Patients who have undergone cardiac surgery using prosthetic devices have an increased risk of developing prosthetic device-related infection and mediastinitis. However, accurate diagnosis of prosthetic device-related infection can be difficult to evaluate and treat with antibiotic therapy alone. In recent years, 18F-fluorodeoxyglucose positron emission tomography-computed tomography (18F-FDG PET-CT) has made promising contributions to detect infective endocarditis, pacemaker infections, or other inflammations. Nevertheless, 18F-FDG PET-CT for congenital heart disease (CHD) with device infection has been sparsely reported. We present an infantile girl diagnosed with pulmonary atresia with a ventricular septal defect who underwent replacement of the right ventricle-to-pulmonary artery (RV-PA) conduit for improvement cyanosis. She developed high fever and was diagnosed with mediastinitis and bacteremia by Pseudomonas aeruginosa (P. aeruginosa) on postoperative day 4. Mediastinal drainage and 6 weeks of antibiotic therapy improved her condition, but bacteremia flared up on postoperative day 56. Despite a long course of antibiotic therapy, she had two more recurrences of bacteremia with the detection of P. aeruginosa. Echocardiography and chest contrast CT showed no evidence of vegetation and mediastinitis. On postoperative day 115, 18F-FDG PET-CT revealed an accumulation on the RV-PA conduit (SUV max 3.4). Finally, she developed an infectious ventricular pseudo-aneurysm on postoperative day 129 and underwent aneurysm removal and RV-PA conduit replacement on postoperative day 136. Our case showed the importance of 18F-FDG PET-CT for diagnosing specific localization of prosthetic device-related infection which is hard to detect using other imaging techniques. It can be a useful diagnostic tool for infantile patients with CHD with cardiac prosthetic devices and improve subsequent clinical treatments.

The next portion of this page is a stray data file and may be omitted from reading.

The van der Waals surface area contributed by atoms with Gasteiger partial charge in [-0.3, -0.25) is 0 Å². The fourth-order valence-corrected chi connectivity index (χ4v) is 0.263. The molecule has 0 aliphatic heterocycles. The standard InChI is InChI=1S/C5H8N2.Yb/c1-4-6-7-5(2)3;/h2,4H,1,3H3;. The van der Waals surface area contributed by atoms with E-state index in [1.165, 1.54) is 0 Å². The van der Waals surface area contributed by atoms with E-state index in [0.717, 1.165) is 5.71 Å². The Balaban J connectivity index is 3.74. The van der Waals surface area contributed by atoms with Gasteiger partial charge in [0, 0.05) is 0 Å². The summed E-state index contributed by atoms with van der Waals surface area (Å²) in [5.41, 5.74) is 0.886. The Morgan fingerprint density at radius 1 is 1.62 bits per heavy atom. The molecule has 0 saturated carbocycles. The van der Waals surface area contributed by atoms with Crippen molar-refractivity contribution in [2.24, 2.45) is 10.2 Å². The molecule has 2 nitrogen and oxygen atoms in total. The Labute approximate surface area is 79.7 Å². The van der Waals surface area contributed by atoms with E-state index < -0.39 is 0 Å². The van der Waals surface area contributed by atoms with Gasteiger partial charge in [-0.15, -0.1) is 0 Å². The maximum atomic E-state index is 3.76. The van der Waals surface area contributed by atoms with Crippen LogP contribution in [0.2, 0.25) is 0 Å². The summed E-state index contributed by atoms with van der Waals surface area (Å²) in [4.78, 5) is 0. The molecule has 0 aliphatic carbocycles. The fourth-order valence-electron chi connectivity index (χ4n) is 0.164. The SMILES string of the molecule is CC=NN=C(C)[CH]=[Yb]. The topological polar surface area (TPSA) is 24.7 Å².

Keywords: PET; Pseudomonas aeruginosa; SUV max; congenital heart disease; device infection; infant; pediatric; pseudoaneurysm.
Copyright © 2021 Kawamura, Ueno, Taimura, Matsuba, Imoto, Jinguji and Kawano.